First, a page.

Australian Universities Offering Discounted Fees for International Students Stranded Abroad


Several universities in Australia will be offering a 20 per cent discount to international students pursuing studies fully remotely, who are not allowed to enter the country due to border restrictions.

Three major universities – the University of Adelaide, the University of Queensland and the University of Newcastle – are already providing discounts to enrolled students who are still in their home countries and are paying the tuition fees to Australian Universities, Erudera reports.

The University of Adelaide is providing a refund of up to 20 per cent for the first semester this year to already enrolled students as well as the freshmen who are not permitted to travel to Australia as a consequence of border restrictions, yet they make efforts to continue studies in the country.

The University of Queensland is offering a refund of 12.5 per cent for part-time and full-time students who are facing the same struggles. In order to be qualified for the discount, students must be staying in their home country and not in Australia.

Whereas, the University of Newcastle is offering a 20 per cent fee waiver this year, from which can benefit the commencing international students who are unable to study in Australia at the moment due to border closures.

“Do not delay your study plans – start studying online and complete your studies in Australia when borders open. For students who commence studies online and offshore, we are offering a discount of up to 20 per cent,” a post at the university’s website reads.

In addition, through a new scholarship for 2021, the University of Adelaide will offer to international students who meet the eligibility requirements a 15 per cent and 30 per cent discount until completing their degrees.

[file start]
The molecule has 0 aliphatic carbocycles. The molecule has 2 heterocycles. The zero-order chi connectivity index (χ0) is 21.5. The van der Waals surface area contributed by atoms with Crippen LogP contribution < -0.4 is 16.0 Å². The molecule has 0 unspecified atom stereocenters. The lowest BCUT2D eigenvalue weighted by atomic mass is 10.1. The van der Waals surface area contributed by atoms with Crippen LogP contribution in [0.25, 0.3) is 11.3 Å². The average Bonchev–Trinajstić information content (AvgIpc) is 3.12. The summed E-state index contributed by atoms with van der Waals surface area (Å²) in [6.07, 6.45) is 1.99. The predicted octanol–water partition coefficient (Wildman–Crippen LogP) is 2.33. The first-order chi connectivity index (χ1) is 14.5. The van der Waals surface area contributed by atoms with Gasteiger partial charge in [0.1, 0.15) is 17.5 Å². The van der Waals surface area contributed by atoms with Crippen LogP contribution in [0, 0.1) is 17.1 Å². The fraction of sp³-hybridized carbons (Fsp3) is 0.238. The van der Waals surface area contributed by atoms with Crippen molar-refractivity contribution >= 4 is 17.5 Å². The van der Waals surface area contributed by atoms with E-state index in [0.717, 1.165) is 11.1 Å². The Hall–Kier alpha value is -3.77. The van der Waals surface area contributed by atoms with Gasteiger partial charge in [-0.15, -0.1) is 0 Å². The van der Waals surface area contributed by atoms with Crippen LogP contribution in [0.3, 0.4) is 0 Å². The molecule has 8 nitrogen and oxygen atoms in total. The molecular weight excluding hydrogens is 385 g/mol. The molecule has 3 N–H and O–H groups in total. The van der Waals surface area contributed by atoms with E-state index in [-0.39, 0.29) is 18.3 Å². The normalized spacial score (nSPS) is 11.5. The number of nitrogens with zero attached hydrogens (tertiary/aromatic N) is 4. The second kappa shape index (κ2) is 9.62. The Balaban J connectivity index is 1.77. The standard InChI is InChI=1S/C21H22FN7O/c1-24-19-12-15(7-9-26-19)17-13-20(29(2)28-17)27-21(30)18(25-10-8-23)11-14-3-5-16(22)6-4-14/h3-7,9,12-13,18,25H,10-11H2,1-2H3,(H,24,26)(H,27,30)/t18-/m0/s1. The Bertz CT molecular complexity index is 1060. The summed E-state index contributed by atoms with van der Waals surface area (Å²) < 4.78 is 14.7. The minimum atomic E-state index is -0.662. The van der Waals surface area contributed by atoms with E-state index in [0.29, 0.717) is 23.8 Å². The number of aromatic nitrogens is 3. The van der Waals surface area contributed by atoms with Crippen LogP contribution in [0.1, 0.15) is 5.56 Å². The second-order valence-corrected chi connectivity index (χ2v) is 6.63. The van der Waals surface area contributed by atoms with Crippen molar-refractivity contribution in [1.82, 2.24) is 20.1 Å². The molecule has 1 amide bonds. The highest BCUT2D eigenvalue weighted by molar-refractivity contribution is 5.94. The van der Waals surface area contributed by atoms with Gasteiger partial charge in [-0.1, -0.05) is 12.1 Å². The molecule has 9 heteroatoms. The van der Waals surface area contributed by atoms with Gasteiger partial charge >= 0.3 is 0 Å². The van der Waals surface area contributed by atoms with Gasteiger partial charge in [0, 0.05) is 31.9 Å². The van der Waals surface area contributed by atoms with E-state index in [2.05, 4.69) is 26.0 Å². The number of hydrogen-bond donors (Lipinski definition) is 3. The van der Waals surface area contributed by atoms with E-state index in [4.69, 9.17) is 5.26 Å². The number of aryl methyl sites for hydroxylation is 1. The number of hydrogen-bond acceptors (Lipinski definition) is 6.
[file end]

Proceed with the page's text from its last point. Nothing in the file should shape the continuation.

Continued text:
According to the international student officer at the National Union of Students Varun Kale, the discounts should be offered to international students who were studying remotely from their home countries during 2020 because it was impossible for them to experience in-person education.

“For me, that is the only way that unis can get students, for now at least. They should be offering some sort of discount, at least to get some attention, to say to students we are doing something, it would be great to enrol.’”

Whereas, a spokesperson for the University of Technology Sydney said that it is not considering the possibility to offer such discounts to students.

For international students whose studies were disrupted by COVID-19 circumstances and border closures, Charles Sturt University will be providing a scholarship of 30 per cent.

Data by the Department of Education, Skills and Employment, show that on January 10, nearly 130,000 students who have been enrolled in Australia’s universities remained in other countries.

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